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What Does Law Enforcement Really Think About Digital IDs?

While many states have rolled out digital ID programs, the number of law enforcement agencies who accept them remains limited. One agency shared with Government Technology the challenges and successes they’ve experienced conducting traffic stops with users of digital wallets.

A police vehicle stopped on the side of the road with another vehicle in front of it. A police officer is standing in front of the open driver window of the front vehicle and interacting with someone inside.
When state patrol officers in Colorado pull over someone and ask for their license and registration, there’s a chance they’ll be shown a QR code.

Instead of passing over a plastic card and piece of paper, drivers can send their driver’s license and registration information digitally through the myColorado app to certain law enforcement partners. The driver can pull up their QR code, and the officer uses their own phone to scan and receive the information without touching the driver’s phone. It’s a contactless system that the Colorado State Patrol opted into in November 2020.

According to the myColorado app team there are two other ways law enforcement can verify digital identity: through a scannable barcode with eCitation hardware, or a visual inspection the same way an officer would look at a physical license.

“I’d say from a technology side, I don’t know of any problems we’ve run into. It’s pretty slick,” said Colorado State Patrol Sgt. Patrick Rice in an interview with Government Technology. “Once you’re in the system and logged in and somebody presents it, it’s super easy. You just scan it, it shows up and you don’t have to take anything back to the car with you.”

However, according to Sgt. Rice, the amount of times interactions with this technology actually occur is limited. He shared that while there are now 1.34 million people registered for the myColorado app, there were only 82 QR code scans by state patrol in 2022, and 191 scans in 2023.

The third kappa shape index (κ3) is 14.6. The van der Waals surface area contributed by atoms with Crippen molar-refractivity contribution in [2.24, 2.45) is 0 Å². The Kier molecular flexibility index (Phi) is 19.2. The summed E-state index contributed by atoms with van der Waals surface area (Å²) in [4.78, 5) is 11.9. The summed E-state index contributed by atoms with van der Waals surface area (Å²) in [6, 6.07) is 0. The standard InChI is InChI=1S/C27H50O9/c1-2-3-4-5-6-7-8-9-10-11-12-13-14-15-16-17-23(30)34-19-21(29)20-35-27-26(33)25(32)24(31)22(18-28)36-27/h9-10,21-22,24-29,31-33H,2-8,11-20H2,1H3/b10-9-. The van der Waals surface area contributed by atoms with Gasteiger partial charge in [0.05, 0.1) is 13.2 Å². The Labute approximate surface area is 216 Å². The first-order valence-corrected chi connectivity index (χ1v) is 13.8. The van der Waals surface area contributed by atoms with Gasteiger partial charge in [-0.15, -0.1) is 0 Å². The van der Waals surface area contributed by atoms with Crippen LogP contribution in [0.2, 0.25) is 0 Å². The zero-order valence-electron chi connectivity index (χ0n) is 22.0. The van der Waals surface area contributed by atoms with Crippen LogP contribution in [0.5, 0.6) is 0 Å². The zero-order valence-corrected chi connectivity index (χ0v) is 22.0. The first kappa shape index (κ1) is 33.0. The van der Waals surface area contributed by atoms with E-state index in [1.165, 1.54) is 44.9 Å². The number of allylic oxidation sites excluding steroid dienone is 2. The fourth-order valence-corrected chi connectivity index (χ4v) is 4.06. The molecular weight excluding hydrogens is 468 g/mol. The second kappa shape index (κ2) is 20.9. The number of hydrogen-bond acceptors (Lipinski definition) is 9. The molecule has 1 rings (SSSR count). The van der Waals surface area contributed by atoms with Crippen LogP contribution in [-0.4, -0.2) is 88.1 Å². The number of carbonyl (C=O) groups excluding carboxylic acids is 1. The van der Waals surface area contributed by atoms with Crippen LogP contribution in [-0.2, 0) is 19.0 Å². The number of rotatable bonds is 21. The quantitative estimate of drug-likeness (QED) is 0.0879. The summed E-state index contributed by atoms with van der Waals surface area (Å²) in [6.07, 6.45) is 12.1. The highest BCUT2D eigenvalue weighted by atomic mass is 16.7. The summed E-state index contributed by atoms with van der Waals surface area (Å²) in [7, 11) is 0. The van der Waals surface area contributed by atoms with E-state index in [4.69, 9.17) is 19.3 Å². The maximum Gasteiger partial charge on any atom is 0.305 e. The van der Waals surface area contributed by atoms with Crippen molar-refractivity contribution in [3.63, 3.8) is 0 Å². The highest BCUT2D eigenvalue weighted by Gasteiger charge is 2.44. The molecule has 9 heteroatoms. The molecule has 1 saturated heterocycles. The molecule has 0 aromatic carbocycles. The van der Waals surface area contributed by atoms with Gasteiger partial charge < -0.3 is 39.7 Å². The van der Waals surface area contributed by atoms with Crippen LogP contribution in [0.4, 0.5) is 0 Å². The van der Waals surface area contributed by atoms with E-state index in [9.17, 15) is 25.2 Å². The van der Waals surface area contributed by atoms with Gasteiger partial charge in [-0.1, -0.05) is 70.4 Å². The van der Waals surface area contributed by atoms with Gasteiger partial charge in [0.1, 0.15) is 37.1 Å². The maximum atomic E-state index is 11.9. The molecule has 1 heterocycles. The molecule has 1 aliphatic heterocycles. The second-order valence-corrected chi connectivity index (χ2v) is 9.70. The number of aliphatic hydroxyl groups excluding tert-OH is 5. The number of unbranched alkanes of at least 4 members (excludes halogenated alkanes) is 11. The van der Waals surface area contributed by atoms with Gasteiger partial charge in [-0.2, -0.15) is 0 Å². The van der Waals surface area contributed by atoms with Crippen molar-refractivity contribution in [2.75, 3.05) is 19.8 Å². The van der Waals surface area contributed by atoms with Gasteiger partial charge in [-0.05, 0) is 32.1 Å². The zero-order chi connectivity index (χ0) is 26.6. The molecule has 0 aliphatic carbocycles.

“One million people sounds like a lot, but when you consider the size of Colorado and the people who are being contacted by police, it’s just kind of a low number right now. But I think it’s trending to be more popular,” said Sgt. Rice. “And many people, when they get stopped, they don’t think about the app. They just hand their physical ID still.”

Additionally, most law enforcement agencies in the state don’t officially accept digital IDs yet. The International Association of Chiefs of Police reports there are 246 law enforcement agencies in the state. Currently, only 17 agencies are partners of the myColorado program — albeit, including the state patrol and the municipal police of Denver, the state’s largest city.

Sgt. Rice described state patrol’s onboarding into the program as “simple,” covered by a PowerPoint that demonstrated how to download the app on their work phones and log into a law enforcement interface that allows them to scan IDs. He added that scanning IDs digitally helps avoid a common annoyance officers experience — fumbling with multiple documents.

“I can’t tell you how many times in my career I’ve dropped a driver’s license between the seat and center console and I’m digging around for it, trying to find it during a traffic stop. It’s less for us to have to hold on to and take back and forth,” said Sgt. Rice.

He also appreciates the digital ID system allows law enforcement to get sensitive information faster.

“Somebody can hand me a physical license that’s been suspended or revoked for months, and until I get back to my car and run it, I don’t know that. With a digital ID, it will present that to me immediately when I scan it,” he said.

The biggest pain point is battling dead zones.

“We have a lot of areas in our state where there’s no cell service, so if I’m receiving a digital ID from their phone to our phone and then uploading it to our computer, it can become cumbersome in those scenarios,” Sgt. Rice said.

While officers aren’t shown digital IDs often yet, Sgt. Rice said he expects that will change as more private-sector businesses start adopting the technology. However, law enforcement expects to deal with physical licenses for many years into the future.

“We’re always going to take physical licenses, there’s never going to be an expectation that we won’t,” Sgt. Rice said.
Nikki Davidson is a data reporter for Government Technology. She’s covered government and technology news as a video, newspaper, magazine and digital journalist for media outlets across the country. She’s based in Monterey, Calif.